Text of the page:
Yes, the bombs had a beneficial effect. Yes, they were woeful actions; they were actions full of woe. But they were not mistakes. They were only rational choices out of a bunch of really shitty ones. As for "war crime", I really don't think you understand what a war crime is. As for "I hate nukes", who here has said they even as much as like them?

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I will say this. The first ever and only nation to drop an atomic bomb on another nation's city is the US.

 

We are talking about an insanely powerful explosive device specifically employed to hit a city full of civilians and cause massive death and destruction.

 

And they did it twice.

 

 

 

A few hundreds years from now history will judge the US and call it a war crime. I hope.

 

I hate nukes.

 

I won't deny the nukes ended the war.

 

But that does not excluse it couldn't have been possible without using the nukes. It was a mistake, a woeful act, even if it had a beneficial outcome. 

 

I know of no one, not a single person from that time who regretted the USA dropping those nukes.

 

The Japanese should be lucky a third was not eventually dropped. If a third bomb had been dropped, I propose that the Japanese Imperial family would have been executed, and an elected President of Japan based on USA system would have been installed, regardless of Japanese feelings, and Japan, instead of the quality goods exporter it is today, would still be a 3rd world tin rattler, continually internally ripping itself apart because the Imperial Family was executed.

 

History will not  judge USA poorly at all!  That is just petty USA bashing. The USA was not the aggressor here!

 

Europe and UK had won their war, but they were beaten, tired, broke and bombed out themselves. Millions of upon millions of disenfranchised and deposessed people were forced marched across the European continent. USA and USSR were aggressively dividing Europe up, creating the beginnings of the Cold War.

 

USA had two choices. the land attack of Japan which would take years more to do, and hundreds of thousands of USA Australian, New Zealand and Papua New Guinea, and other Pacific States lives ....   or drop the bomb.

 

Thousand of Australians, New Zealanders, Papua New Guineans lives had already been lost in WW2. Look up our populations... how many more deaths could our tiny nations have tolerated before cultural and economic collapse?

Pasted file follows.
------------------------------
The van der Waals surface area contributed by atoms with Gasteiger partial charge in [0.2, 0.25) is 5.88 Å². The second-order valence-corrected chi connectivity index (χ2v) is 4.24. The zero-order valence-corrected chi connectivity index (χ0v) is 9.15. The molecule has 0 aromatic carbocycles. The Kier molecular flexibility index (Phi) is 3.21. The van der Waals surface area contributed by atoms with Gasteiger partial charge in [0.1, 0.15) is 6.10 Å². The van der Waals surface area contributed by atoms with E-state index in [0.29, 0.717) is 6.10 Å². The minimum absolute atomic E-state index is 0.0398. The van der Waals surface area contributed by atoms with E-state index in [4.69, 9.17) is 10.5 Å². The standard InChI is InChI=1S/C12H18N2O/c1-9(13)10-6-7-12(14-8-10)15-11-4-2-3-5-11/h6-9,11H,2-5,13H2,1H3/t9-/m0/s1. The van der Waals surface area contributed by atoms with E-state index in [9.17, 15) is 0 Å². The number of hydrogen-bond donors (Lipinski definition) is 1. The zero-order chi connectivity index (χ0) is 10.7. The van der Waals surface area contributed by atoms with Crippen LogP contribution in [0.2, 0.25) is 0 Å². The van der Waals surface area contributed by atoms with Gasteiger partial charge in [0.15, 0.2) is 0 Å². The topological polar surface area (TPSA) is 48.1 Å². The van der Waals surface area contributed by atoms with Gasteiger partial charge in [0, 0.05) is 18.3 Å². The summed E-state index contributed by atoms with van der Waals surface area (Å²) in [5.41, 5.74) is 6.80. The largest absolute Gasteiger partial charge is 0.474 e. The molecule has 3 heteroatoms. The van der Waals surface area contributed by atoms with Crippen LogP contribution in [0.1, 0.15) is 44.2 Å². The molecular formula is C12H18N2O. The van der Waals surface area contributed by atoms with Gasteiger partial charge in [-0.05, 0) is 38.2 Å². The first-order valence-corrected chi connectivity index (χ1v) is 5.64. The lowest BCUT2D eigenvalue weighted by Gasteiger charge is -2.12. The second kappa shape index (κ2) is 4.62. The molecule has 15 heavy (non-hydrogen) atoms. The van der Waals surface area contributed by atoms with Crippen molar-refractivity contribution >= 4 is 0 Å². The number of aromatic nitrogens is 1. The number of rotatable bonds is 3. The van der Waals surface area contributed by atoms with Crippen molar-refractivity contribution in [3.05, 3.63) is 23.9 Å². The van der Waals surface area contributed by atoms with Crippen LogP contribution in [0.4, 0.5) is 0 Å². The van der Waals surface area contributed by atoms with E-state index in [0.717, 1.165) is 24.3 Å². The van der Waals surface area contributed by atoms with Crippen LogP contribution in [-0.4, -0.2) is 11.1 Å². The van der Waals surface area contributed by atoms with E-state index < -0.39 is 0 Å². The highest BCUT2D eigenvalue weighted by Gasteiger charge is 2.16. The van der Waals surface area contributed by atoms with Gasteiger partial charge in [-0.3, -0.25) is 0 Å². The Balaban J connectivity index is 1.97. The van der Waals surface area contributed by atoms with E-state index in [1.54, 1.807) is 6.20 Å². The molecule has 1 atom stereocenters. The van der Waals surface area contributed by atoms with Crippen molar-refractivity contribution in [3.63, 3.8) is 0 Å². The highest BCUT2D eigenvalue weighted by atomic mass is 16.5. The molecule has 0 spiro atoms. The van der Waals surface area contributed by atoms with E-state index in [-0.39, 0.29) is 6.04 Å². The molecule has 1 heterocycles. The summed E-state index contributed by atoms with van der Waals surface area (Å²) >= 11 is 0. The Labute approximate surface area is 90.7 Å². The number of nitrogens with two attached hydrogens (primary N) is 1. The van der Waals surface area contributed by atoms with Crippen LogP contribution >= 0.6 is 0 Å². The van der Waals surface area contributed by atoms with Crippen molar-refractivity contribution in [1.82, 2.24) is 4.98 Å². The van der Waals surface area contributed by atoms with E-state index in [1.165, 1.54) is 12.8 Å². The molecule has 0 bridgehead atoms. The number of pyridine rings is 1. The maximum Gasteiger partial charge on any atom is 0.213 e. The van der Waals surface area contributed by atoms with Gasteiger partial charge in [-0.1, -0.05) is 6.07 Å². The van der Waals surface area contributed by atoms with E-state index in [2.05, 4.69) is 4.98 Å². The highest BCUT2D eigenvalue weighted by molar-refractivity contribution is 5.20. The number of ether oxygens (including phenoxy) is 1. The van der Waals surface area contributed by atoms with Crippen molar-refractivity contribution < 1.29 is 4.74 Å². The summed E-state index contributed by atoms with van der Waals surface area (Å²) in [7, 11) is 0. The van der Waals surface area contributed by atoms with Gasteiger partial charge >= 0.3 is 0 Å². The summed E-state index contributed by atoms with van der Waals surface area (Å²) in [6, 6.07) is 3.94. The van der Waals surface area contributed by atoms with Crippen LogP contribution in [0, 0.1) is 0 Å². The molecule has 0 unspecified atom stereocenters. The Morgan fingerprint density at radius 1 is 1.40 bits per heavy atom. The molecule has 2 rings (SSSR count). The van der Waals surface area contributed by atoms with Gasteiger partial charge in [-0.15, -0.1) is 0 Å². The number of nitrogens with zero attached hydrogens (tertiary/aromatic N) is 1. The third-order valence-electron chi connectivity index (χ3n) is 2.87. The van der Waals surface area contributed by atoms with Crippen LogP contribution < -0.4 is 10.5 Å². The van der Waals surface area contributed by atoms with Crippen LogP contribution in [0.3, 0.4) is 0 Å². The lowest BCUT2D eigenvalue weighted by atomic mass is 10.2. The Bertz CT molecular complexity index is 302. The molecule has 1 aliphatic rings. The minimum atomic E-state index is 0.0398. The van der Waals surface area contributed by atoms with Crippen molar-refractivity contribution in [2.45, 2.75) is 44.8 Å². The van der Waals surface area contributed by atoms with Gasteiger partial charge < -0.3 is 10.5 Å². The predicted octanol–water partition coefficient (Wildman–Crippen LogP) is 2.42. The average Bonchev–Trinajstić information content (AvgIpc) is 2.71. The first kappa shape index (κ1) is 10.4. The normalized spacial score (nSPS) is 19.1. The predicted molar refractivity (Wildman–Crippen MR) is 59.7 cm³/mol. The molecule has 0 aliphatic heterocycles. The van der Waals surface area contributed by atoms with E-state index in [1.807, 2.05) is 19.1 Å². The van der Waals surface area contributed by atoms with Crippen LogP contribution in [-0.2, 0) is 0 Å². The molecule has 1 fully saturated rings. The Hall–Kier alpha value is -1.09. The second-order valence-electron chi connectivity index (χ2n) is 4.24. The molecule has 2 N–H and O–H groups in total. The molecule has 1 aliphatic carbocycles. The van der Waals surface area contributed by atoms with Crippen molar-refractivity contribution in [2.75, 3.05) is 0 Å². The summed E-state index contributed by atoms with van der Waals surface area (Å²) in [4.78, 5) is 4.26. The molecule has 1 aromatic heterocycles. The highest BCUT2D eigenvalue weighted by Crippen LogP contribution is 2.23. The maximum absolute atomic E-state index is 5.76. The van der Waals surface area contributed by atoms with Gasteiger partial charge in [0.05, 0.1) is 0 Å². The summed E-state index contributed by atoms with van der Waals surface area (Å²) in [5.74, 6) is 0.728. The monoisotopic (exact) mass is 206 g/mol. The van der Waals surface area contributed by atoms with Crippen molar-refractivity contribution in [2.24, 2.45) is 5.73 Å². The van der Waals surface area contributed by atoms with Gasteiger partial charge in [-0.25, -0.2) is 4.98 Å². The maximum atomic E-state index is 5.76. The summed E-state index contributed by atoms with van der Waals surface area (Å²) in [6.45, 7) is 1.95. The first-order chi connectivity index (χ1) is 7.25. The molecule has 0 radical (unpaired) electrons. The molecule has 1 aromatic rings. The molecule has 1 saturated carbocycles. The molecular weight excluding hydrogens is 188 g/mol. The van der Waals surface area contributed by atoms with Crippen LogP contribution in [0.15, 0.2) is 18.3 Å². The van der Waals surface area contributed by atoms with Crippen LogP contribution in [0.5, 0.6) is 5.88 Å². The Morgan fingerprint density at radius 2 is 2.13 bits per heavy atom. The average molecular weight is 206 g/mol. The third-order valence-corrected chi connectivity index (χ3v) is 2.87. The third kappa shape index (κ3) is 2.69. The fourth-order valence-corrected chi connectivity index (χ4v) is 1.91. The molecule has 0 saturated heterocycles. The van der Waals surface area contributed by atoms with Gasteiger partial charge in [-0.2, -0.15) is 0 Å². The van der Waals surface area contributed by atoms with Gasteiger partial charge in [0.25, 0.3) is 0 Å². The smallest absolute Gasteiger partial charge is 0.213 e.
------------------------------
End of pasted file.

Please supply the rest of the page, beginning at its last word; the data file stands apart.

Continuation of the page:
The Japanese, regardless of how one felt about them, were fanatical and brave fighters. To invade Japan itself would have cost USA hundreds of thousands of lives and millions of Japanese would have been slaughtered, as I suggest old grandmas with blunt kitchen knives would have attacked us, the invading force.

 

We didn't and don't have Kamakasi. Could you imagine an entire nation of Kamakasi coming at you. 

 

....  so you hate Nukes. You appear to be one of the people who would have preferred to see movie reels at the theater of that old Japanese Grandma coming at you with the blunt knife and a stick of TNT, and seeing US marines blown to smithereens... and have a war drag out more and more years, having the civilian populations on food and clothing rations for decades more. Having old people working the grain fields as the young are being slaughtered in Japan.

 

USA was only the first nation to develop the Atom/ Hydrogen bomb in a very tight world wide race. How far do you think Japan would have been from developing their own nukes?

 

USA will be judge poorly?   Perhaps, but only by hand wringing arm chair critics who hate facts getting in the way of a good ol USA bashing.

 

USA in hundreds of years time will still be around, and I think will still be a great world power. It needs to go through brutal economic and political adjustment, and won't be recognisable to what we know now, but its remnants will still be there and it wont allow history to be distorted by history's nail bitters.

 

CrankyCat

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Interesting thread. That last post went a bit overboard, I'd say.

 

The truth is that everyone in the position of the USA at that time would have done the same and there is no need to involve emotions. You have a new weapon, two kinds at that, and you want to test it 'in real life' but the war will be over very soon and the opportunity will be lost. Make it happen then - ask for impossible surrender conditions that don't have a chance to be accepted, thus washing your hands, then do the experiment.